How might I more easily use a filename found by grep as an argument to vim:

$ grep -r foo *

$ vim lib/pinkfloyd/roger.c

To autocomplete with Bash, I need to type " l \t p \t i \t r \t o \t " because many other files match. Is there an easer way to say "Give me the third found file?" Maybe something like one of these:

$ vim $3        // Third line
$ vim 'roger'   // Only line with string 'roger'
$ vim TabTabTab // Each Tab completes a different filename from grep

I do use Tmux and I know that I can go up and select the filename and then paste it. But that is still a bit clumsy, even as a VIM user. There must be a better way!

Note that I am not looking for a solution to script the grep output, rather this is something that I will be using manually as I grep for and open files with VIM.

EDIT: I am looking for a general solution, not one that will always target 'roger' or always target the third item.

  • Check if this is useful : File=grep -r foo /path/of/search/* | grep 'roger' ThirdFile=grep -r foo /path/of/search/* | head -3 | tail -1 Jan 18, 2016 at 9:29

2 Answers 2


I've made a script to grep recursively for a pattern, and then I can select one of the matches so vim will open that file in that line. I call it vgrep (vim grep, although it uses also awk in it). The following is its code:

my_grep() {
        grep -Rn -I --color=auto --exclude-dir={.svn,.git} --exclude={tags,cscope.out} "$@" . 2>/dev/null
my_grep_color() {
        grep -Rn -I --color=always --exclude-dir={.svn,.git} --exclude={tags,cscope.out} "$@" . 2>/dev/null

awk '{
    print NR, $0
}' <(my_grep_color "$@")

awk '{

    printf "Enter index: "
    getline num < "-";
    split(lines[num], s, ":")
    system("vim "s[1]" +"s[2])
}' <(my_grep "$@")

I'm calling grep twice just to highlight my matches, you can change it so it will be called only once, but you will lose the highlighting.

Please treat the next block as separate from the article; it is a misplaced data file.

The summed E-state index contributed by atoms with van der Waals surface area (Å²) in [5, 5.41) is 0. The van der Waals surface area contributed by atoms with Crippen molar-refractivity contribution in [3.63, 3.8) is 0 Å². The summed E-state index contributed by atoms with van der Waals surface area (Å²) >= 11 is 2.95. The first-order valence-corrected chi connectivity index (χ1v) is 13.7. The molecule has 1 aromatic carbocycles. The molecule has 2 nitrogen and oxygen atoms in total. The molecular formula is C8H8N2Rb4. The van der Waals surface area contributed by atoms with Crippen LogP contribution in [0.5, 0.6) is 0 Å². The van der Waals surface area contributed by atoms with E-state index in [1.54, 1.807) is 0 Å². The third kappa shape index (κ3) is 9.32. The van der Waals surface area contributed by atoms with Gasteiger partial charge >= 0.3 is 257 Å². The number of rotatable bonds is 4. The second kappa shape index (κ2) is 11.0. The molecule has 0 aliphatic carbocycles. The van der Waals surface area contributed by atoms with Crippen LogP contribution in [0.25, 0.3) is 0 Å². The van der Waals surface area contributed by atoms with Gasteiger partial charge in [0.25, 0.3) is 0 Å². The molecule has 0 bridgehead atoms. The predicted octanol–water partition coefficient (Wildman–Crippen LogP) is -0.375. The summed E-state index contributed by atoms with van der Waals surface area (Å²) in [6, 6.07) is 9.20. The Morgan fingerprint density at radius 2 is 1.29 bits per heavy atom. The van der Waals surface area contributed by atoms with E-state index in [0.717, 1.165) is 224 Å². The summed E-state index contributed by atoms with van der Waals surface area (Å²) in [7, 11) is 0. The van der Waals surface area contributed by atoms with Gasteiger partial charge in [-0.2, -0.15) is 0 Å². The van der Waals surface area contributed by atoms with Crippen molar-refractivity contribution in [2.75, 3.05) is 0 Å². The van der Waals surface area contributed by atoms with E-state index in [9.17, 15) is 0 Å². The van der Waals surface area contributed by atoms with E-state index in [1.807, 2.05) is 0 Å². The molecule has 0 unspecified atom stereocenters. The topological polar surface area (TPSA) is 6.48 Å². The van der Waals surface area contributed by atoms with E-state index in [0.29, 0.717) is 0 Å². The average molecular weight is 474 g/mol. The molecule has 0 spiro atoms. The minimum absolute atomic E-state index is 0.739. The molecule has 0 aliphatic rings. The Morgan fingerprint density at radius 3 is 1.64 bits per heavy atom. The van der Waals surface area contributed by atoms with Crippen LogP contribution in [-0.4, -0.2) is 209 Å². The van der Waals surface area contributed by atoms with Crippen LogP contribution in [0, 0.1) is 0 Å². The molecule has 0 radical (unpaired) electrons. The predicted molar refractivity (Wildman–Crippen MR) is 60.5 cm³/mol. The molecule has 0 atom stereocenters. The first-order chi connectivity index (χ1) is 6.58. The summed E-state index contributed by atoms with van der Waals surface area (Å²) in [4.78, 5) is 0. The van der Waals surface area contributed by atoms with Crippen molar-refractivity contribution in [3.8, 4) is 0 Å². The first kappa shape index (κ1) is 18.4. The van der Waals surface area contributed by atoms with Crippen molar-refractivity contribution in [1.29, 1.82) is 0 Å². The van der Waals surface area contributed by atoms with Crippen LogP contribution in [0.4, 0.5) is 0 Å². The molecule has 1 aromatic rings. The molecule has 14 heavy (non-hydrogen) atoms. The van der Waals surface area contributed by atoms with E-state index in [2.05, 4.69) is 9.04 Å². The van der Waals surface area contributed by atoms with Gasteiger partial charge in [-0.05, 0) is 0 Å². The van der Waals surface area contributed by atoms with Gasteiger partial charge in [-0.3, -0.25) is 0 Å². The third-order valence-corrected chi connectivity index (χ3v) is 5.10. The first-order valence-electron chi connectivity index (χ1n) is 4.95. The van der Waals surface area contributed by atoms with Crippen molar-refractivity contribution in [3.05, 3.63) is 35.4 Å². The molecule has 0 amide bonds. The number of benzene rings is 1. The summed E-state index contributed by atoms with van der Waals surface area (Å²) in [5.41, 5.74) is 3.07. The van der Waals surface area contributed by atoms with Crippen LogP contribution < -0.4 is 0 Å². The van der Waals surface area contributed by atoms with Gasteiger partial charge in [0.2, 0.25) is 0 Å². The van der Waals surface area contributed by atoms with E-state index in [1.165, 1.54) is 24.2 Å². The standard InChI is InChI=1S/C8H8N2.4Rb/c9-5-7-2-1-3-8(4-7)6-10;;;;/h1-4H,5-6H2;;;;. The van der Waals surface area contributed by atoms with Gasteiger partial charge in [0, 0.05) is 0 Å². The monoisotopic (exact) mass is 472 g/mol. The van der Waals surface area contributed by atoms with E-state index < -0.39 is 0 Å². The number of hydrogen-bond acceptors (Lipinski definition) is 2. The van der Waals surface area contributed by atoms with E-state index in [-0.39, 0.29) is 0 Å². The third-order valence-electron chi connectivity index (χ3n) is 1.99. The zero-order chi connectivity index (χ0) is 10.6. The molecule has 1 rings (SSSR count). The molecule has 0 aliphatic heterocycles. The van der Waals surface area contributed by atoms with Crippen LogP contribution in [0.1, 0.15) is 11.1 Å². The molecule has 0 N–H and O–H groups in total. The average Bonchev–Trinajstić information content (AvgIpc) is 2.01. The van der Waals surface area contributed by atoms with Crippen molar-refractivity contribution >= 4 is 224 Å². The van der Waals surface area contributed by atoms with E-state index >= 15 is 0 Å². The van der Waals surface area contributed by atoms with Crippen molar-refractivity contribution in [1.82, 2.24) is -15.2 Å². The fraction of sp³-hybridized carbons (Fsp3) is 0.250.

Suppose you want open vim in the line where there is a word "Foo" in it, you can use it like this: vgrep Foo

If there is a file foobar like:

a b c
e f Foo g
h i

vgrep will output this:

1 ./foobar:3 e f Foo g
Enter index: 

So you can type 1+enter and it will open that file in the third line. It will output one indexed line for each match it finds.

I'm pretty sure this script can be improved, but for my uses it works just fine.

Also, consider using ctags and cscope if you are working with C/C++.

  • Thank you! This doesn't really fit the use case that I had in mind, but it is a better solution for 99% of the time. Nice work!
    – dotancohen
    Jan 18, 2016 at 12:18
  • Kira, I put my useful scripts in my [dotfiles git repo](). Would you mind if I put this script there as well? Of course, it is attributed to you and to this post.
    – dotancohen
    Jan 18, 2016 at 12:21
  • Sure, no problem (your link is wrong btw).
    – Kira
    Jan 18, 2016 at 12:29

Check if this is useful :

File=`grep -r foo /path/of/search/* | grep 'roger'`


ThirdFile=`grep -r foo /path/of/search/* | head -$WhichItem | tail -1`

  • That would be useful if I always wanted 'roger' or always wanted the third item. I am looking for a general solution. I will add that to the question. Thank you.
    – dotancohen
    Jan 18, 2016 at 10:11
  • Updated the solution. Jan 26, 2016 at 6:59

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